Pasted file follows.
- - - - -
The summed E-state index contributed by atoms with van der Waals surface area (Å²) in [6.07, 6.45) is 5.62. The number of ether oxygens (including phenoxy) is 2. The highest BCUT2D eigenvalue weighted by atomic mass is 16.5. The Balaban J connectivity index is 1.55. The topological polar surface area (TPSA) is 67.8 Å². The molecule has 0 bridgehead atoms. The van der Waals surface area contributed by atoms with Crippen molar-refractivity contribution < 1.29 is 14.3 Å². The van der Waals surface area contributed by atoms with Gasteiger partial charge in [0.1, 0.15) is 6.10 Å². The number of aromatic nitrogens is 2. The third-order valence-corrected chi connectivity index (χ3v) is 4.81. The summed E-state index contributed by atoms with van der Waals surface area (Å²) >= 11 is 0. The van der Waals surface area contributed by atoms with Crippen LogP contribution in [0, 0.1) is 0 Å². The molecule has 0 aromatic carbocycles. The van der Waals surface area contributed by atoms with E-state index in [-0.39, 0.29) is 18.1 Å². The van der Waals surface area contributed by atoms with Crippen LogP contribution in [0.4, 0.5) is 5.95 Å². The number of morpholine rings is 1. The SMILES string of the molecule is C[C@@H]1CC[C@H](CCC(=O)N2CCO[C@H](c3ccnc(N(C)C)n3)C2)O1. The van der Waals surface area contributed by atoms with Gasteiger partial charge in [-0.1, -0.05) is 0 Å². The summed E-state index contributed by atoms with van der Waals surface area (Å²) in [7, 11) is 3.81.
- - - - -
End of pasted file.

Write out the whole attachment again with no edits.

The summed E-state index contributed by atoms with van der Waals surface area (Å²) in [6.07, 6.45) is 5.62. The number of ether oxygens (including phenoxy) is 2. The highest BCUT2D eigenvalue weighted by atomic mass is 16.5. The Balaban J connectivity index is 1.55. The topological polar surface area (TPSA) is 67.8 Å². The molecule has 0 bridgehead atoms. The van der Waals surface area contributed by atoms with Crippen molar-refractivity contribution < 1.29 is 14.3 Å². The van der Waals surface area contributed by atoms with Gasteiger partial charge in [0.1, 0.15) is 6.10 Å². The number of aromatic nitrogens is 2. The third-order valence-corrected chi connectivity index (χ3v) is 4.81. The summed E-state index contributed by atoms with van der Waals surface area (Å²) >= 11 is 0. The van der Waals surface area contributed by atoms with Crippen LogP contribution in [0, 0.1) is 0 Å². The molecule has 0 aromatic carbocycles. The van der Waals surface area contributed by atoms with E-state index in [-0.39, 0.29) is 18.1 Å². The van der Waals surface area contributed by atoms with Crippen LogP contribution in [0.4, 0.5) is 5.95 Å². The number of morpholine rings is 1. The SMILES string of the molecule is C[C@@H]1CC[C@H](CCC(=O)N2CCO[C@H](c3ccnc(N(C)C)n3)C2)O1. The van der Waals surface area contributed by atoms with Gasteiger partial charge in [-0.1, -0.05) is 0 Å². The summed E-state index contributed by atoms with van der Waals surface area (Å²) in [7, 11) is 3.81.